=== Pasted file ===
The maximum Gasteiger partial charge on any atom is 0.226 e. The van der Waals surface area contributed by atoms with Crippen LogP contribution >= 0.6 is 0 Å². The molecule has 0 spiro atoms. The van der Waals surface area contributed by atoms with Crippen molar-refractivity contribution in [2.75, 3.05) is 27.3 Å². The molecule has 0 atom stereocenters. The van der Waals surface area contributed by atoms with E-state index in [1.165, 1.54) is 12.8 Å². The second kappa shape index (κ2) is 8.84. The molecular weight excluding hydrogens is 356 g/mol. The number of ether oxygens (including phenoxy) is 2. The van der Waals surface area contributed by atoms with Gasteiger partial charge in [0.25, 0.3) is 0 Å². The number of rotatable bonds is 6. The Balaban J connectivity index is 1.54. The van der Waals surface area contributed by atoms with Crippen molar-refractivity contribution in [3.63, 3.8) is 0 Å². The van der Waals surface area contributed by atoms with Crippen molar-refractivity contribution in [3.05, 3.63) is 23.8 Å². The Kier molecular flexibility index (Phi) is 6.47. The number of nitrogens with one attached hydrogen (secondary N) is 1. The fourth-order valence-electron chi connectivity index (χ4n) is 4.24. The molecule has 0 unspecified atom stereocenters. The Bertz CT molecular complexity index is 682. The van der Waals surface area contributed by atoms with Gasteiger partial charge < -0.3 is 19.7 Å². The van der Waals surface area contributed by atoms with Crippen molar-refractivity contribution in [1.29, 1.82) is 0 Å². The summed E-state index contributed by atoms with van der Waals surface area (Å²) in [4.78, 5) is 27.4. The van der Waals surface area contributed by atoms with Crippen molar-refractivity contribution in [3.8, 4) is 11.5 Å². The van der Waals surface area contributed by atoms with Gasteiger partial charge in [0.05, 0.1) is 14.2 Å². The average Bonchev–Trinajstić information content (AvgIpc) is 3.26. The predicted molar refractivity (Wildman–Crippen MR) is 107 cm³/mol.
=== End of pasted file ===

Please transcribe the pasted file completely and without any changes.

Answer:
The maximum Gasteiger partial charge on any atom is 0.226 e. The van der Waals surface area contributed by atoms with Crippen LogP contribution >= 0.6 is 0 Å². The molecule has 0 spiro atoms. The van der Waals surface area contributed by atoms with Crippen molar-refractivity contribution in [2.75, 3.05) is 27.3 Å². The molecule has 0 atom stereocenters. The van der Waals surface area contributed by atoms with E-state index in [1.165, 1.54) is 12.8 Å². The second kappa shape index (κ2) is 8.84. The molecular weight excluding hydrogens is 356 g/mol. The number of ether oxygens (including phenoxy) is 2. The van der Waals surface area contributed by atoms with Gasteiger partial charge in [0.25, 0.3) is 0 Å². The number of rotatable bonds is 6. The Balaban J connectivity index is 1.54. The van der Waals surface area contributed by atoms with Crippen molar-refractivity contribution in [3.63, 3.8) is 0 Å². The van der Waals surface area contributed by atoms with Crippen molar-refractivity contribution in [3.05, 3.63) is 23.8 Å². The Kier molecular flexibility index (Phi) is 6.47. The number of nitrogens with one attached hydrogen (secondary N) is 1. The fourth-order valence-electron chi connectivity index (χ4n) is 4.24. The molecule has 0 unspecified atom stereocenters. The Bertz CT molecular complexity index is 682. The van der Waals surface area contributed by atoms with Gasteiger partial charge < -0.3 is 19.7 Å². The van der Waals surface area contributed by atoms with Crippen molar-refractivity contribution in [1.29, 1.82) is 0 Å². The summed E-state index contributed by atoms with van der Waals surface area (Å²) in [4.78, 5) is 27.4. The van der Waals surface area contributed by atoms with Crippen molar-refractivity contribution in [3.8, 4) is 11.5 Å². The van der Waals surface area contributed by atoms with Gasteiger partial charge in [0.05, 0.1) is 14.2 Å². The average Bonchev–Trinajstić information content (AvgIpc) is 3.26. The predicted molar refractivity (Wildman–Crippen MR) is 107 cm³/mol.